Custom Emails from a Spreadsheet

Humanizing the Google Apps Script

Sebastian Fung
Mar 17, 2014 · 7 min read

For non-technical people venturing into the startup space, tools like Excel might be more familiar than JavaScript. The Google Apps Script is a JavaScript-based language that allows you to easily do amazing things with Google Docs, Sheets, and Forms. Google Developers has a very good tutorial on sending emails from a spreadsheet.

This guide expands on the script, allowing you to customize the emails to be more personal. Remember, there is no more B2B or B2C. It’s H2H: Human to Human. The problem with static content is that it looks like it was copy-pasted, or worse, that it’s spam. Customization is powerful — email with subject lines that include the receipients first name have a high impact on open rate, especially in the government, creative, or political space. You want to engage these people and give the impression that they’re worth your time.

By the end of the guide, you learn how to send emails with customized (variable-based) content and subject lines.


If you’re looking at the Google Apps Script to send emails, you probably have a spreadsheet with emails, names, and key information that you want to include. Let’s take a fictional example from my current startup, Slingbot:

Example 1

For the purpose of this tutorial, let’s assume our goal is to email this list of trial users to convert them to paying customers.

We can copy the details we need — such as email, name, and metrics — to another tab and arrange it in a similar way to the Google Developer tutorial.

Example 2

If the data set was significantly larger, you would want to avoid manipulating the database itself, and instead use functions like VLOOKUP or IF statements to port that information over.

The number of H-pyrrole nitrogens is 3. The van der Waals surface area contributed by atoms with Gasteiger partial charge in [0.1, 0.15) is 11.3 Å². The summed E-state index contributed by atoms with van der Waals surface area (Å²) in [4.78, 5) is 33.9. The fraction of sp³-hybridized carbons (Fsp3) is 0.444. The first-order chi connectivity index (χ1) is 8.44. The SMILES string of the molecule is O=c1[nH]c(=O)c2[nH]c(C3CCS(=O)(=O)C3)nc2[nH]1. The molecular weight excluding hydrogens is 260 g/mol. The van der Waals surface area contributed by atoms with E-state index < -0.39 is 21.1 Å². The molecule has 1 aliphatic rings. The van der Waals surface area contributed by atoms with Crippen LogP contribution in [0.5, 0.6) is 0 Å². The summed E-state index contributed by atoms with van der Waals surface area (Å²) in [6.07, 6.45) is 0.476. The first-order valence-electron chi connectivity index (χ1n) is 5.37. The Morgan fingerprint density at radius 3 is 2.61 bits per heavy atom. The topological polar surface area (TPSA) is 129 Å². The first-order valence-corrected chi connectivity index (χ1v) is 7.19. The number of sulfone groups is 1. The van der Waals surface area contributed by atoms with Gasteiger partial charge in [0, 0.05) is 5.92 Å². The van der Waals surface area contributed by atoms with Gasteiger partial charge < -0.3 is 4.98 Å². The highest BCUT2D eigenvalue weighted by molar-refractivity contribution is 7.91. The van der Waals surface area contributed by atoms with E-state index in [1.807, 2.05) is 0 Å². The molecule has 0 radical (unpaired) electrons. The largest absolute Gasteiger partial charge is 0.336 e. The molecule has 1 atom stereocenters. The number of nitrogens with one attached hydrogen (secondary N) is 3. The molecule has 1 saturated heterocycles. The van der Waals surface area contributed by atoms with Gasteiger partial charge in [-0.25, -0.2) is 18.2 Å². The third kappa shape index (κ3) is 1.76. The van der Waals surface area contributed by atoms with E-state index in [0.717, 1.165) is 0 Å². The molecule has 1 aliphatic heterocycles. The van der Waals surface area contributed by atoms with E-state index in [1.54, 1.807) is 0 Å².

Now, our data is set up in the same way as the tutorial on Google Developers.

Customized Content

We’ll start off where the tutorial on sending emails from a spreadsheet left off:

This is a second test

One of the first things you probably want to do is to include their name. From Example 2, we can see that the first names are in Column E. To incorporate this into the content, we need to turn Column B into an Excel formula. We do this by starting the cell off with an equal sign.

=E2&”This is a second test”

This outputs:

AbigailThis is a test

The ampersand (&) symbol is used to combine different strings. However, since it doesn’t account for normal grammatic rules, we have to add a extra space within the second string:

=E2&” This is a second test”

Which outputs:

Abigail This is a test

In emails, like letter form, it’s normal to put someone’s name above the content. We do this by using line breaks. In Excel, this is done by using CHAR(10):

=E2&CHAR(10)&” This is a second test”

Which outputs:

This is a test

To use two line breaks (or more), you connect them like you do other strings:

=E2&CHAR(10)&CHAR(10)&” This is a second test”

Which results in:


To incorporate other details, you just combine additional strings:

=E2&CHAR(10)&CHAR(10)&” This is a second test”&CHAR(10)&CHAR(10)&”You made “&I2&” favorites which turned into “&J2&” conversions/followers!”

Which gives us: